It was 51 years ago, in the Hôtel du Cap d’Antibes, that I first met the man whose opioid product has, along with other prescription opioids, killed more than 200,000 Americans. Mortimer Sackler looked old even back then. He had a Noo Yawk accent and, even though we’d never been introduced, approached me after a tennis match I had just lost with some unsolicited advice: ‘You need to calm down. Take a tranquilizer’ — or words to that effect. (I had been feuding throughout the match over atrocious line calls with a French ref who was being intimidated by the pro-French crowd.)
Although I do not gladly take advice from strangers, I thanked him nevertheless and told him that pills were not the answer but good refereeing was. Then a funny thing happened. A couple of weeks later, his Austrian wife Gheri, his second, suddenly left him and he had a sort of breakdown in the hotel. When I saw him being taken to the hospital, I remember thinking that he must have taken his own advice and had overdosed.
I got to know Mortimer better later on when he married a very nice Catholic girl, Theresa, who was studying to become a nun. They married and had children and she eventually became his widow. They moved to Gstaad, built two chalets near the Palace hotel and joined the so-called chic crowd. (Chic, my arse.) Mortimer always invited me to his backgammon game, but over 30 or 40 years I think I played once, perhaps twice. He kept the stakes very low, and in those days I was looking for action, not distraction.
Sackler was always friendly, but like a typical New Yorker was too familiar and handed out advice like paper hankies during a flu epidemic. I was particularly appalled when I ran into him and his older brother once in front of the Metropolitan Museum in New York, and heard them call Alexander Solzhenitsyn a psychopath. Sackler was very left-wing when it came to politics, but I assume less so when it came to company profits.
His family is now in deep trouble. They’re alleged to have shifted hundreds of millions of dollars from the business, Purdue Pharma, to themselves through offshore entities, and the state of New York has sued them. The state wants to claw back funds that it alleges were transferred from Purdue to private or offshore accounts in anticipation of lawsuits. The Sacklers say the charges are false.
My only regret is for Sackler’s widow Theresa, who had nothing to do with the marketing for OxyContin, which allegedly ignored evidence that the drug was more potent than heroin and that it was being abused. Listing her as one of the beneficiaries is misleading, because although she inherited her husband’s estate she had absolutely nothing to do with the running of his company. Throughout her marriage she was busy bringing up children, managing their various houses and doing charity work.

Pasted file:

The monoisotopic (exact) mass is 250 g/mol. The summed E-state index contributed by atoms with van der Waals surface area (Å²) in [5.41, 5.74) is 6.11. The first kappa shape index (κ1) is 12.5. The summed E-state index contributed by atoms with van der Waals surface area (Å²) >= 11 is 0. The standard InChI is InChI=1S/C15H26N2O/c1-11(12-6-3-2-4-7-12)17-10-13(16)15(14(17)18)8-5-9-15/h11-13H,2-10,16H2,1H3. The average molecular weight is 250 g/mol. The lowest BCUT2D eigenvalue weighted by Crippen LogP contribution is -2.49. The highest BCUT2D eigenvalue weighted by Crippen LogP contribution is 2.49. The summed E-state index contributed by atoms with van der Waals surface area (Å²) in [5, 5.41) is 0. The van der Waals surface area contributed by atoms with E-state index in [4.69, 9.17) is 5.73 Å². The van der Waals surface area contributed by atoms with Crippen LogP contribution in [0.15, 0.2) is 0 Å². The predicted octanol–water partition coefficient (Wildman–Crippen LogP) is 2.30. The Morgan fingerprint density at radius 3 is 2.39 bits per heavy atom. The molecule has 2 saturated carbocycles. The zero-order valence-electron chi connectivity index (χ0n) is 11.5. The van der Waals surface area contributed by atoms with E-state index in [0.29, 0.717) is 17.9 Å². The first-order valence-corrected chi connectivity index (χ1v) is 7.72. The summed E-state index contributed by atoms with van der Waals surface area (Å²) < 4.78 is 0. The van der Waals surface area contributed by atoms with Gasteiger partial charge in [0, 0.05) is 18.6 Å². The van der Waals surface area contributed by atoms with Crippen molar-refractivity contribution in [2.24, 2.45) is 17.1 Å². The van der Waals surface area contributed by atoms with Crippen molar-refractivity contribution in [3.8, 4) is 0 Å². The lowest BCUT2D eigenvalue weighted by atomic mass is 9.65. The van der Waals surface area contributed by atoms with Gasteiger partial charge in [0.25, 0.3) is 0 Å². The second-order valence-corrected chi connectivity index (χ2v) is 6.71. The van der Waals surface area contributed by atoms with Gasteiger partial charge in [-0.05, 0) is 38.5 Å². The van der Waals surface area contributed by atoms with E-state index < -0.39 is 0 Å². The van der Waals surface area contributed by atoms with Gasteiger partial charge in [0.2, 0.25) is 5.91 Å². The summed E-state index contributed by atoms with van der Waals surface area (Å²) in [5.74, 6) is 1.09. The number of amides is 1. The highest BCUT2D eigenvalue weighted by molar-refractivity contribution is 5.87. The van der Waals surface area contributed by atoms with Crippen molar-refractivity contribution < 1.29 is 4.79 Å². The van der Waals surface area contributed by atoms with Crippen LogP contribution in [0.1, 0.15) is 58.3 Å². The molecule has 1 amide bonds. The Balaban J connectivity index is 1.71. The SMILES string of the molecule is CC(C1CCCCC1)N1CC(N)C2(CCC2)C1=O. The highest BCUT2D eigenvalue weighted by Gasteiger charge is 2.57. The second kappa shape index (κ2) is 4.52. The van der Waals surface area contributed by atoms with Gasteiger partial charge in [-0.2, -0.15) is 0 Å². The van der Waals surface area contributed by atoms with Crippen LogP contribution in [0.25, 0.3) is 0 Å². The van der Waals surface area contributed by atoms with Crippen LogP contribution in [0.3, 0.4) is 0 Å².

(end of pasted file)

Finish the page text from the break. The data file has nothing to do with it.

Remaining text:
Monsieur Balzac wrote rather hyperbolically that behind every great fortune there is a great crime. He sure is right when it comes to the Sacklers. They profiteered from the plague they knew would be unleashed, and that’s a crime in my book.
What is worse is the hypocrisy. These bums thought nothing of enslaving people with the drugs that eventually killed them, as long as they kept up appearances by throwing a few millions to museums and having their names engraved on the walls. The Met has a Sackler wing. This is a tale of extravagant greed and a shocking lack of morality. I don’t know any of the generation after Mortimer, but I think that a son-in-law in Gstaad once rudely asked me in a loud voice at a party who I was. ‘Look me up in the Almanach de Gotha, asshole,’ I answered just as rudely. I should have cooled the arrogant bastard.
In my view they should have their dirty money taken away — like drug dealers. The problem is the Sacklers have expert advice when it comes to hiding assets and using the law to protect themselves. The state does not. I was once hitting balls indoors when Mortimer Sackler asked me to play a couple of games with him. If memory serves, he was playing with George Soros in the next court and someone pulled a muscle. Mortimer couldn’t play at all, so I pretended to miss every ball and then banged the ground in feigned rage while I dropped a game to him. My wife was watching and told me not to make it so obvious. I was later told, although I never heard it myself, that Mortimer had told people I was a bad sport and could not take defeat.
How could one so blind to his own shortcomings — and not only where tennis was concerned — be able to think up as evil a plan to enrich one’s self while killing thousands of people? Perhaps I am a bad sport after all, because I like to play by the rules. Make them give it all back.
This article was originally published in The Spectator magazine.